Question: How would you respond to the following statement from students?
Anne Mazer: “I often meet kids who are frustrated with writing. They tell me that they hate writing, or that they have no ideas or really “bad” ones. They say they hate revision, that they can’t think up characters, or that they ever finish their stories. They stare at blank pieces of paper in frustration, unable to write a single word. Even the kids who love to write are often nervous about how to approach their stories. They’re scared of doing it wrong.”
Anne Mazer’s response: “When young people read the finished version of a book they admire, they often see the writer as all-knowing, confident, masterly in her storytelling skills. It’s intimidating, to say the least, and terribly discouraging if you want to write your own stories. But that polished book is a layer cake of mistakes! If only the reader could see the mistakes invisibly swarming beneath the pages, it would hearten all aspiring writers. Working on a book, I make so many mistakes that I lose track of them. Eventually, I stumble onto what I want to say, in the way that I want to say it.” P. 381.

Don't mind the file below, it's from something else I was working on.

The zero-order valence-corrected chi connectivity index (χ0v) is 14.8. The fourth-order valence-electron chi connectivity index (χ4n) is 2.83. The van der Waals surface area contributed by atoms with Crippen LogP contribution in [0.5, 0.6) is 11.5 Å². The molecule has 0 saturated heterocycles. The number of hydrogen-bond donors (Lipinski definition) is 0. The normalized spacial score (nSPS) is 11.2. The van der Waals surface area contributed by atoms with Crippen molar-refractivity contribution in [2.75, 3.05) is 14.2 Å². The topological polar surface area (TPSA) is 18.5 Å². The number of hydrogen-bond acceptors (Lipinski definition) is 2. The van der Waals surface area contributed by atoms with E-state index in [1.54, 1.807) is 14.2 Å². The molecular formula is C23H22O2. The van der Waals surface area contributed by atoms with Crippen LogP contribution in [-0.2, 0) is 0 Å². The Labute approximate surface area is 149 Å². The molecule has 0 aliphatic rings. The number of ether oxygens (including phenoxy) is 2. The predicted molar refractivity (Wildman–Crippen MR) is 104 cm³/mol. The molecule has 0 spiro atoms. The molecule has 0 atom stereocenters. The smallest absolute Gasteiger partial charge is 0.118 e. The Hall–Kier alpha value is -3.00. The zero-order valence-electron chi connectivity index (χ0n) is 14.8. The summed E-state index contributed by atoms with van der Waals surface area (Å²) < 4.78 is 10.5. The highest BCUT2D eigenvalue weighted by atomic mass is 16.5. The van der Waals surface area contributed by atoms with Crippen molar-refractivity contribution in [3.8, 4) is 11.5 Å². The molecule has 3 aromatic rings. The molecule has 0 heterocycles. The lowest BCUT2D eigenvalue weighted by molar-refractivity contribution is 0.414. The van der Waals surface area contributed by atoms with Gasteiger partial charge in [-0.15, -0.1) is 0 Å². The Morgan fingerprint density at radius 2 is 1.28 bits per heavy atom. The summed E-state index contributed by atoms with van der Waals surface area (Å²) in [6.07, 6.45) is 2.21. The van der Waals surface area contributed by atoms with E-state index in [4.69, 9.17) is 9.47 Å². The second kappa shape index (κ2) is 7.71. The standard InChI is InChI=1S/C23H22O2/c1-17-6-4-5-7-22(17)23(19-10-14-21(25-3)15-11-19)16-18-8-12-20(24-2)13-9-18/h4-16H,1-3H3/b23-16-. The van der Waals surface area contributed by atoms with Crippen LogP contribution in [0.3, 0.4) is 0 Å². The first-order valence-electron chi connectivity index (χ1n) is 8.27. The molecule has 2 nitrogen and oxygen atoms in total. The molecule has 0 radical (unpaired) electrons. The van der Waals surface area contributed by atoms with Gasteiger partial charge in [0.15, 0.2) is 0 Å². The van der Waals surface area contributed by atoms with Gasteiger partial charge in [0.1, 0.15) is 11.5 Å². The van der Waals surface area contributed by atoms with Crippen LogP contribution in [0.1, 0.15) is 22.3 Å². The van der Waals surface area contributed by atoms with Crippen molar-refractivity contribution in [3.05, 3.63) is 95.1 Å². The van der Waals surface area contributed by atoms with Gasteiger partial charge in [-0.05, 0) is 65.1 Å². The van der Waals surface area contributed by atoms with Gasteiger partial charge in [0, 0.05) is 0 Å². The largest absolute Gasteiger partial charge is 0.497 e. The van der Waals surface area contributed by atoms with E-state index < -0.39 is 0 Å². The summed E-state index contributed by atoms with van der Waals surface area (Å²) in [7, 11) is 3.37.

Comment: I think that response is great encouragement to discouraged writers. I think I would put that quote on my classroom wall. Here are some other of Mazer’s comments: RayS.
“Fear of not writing ‘correctly’ is a recipe for instant writer’s block.”
“Writing rules are not the Ten Commandments. Some are helpful; others are not. Any writing guideline might help a dozen young writers and turn off another two dozen.” P. 381.
“Many writers work differently. They may outline, make story maps, write histories of their characters, or interview them. Some writers don’t feel that they are writing until they’ve got a couple of drafts under their belt. And other writers—like me—start polishing and rewriting from the first word on. All these techniques are valid and important, but each writer must discover which ones work for him or her.” P. 382.
Comment: A healthy attitude toward the writing process. RayS.
Title: “Spilling Ink: Writing in the Play Zone.” Anne Mazer and Ellen Potter. Language Arts (May 2011), 381-385.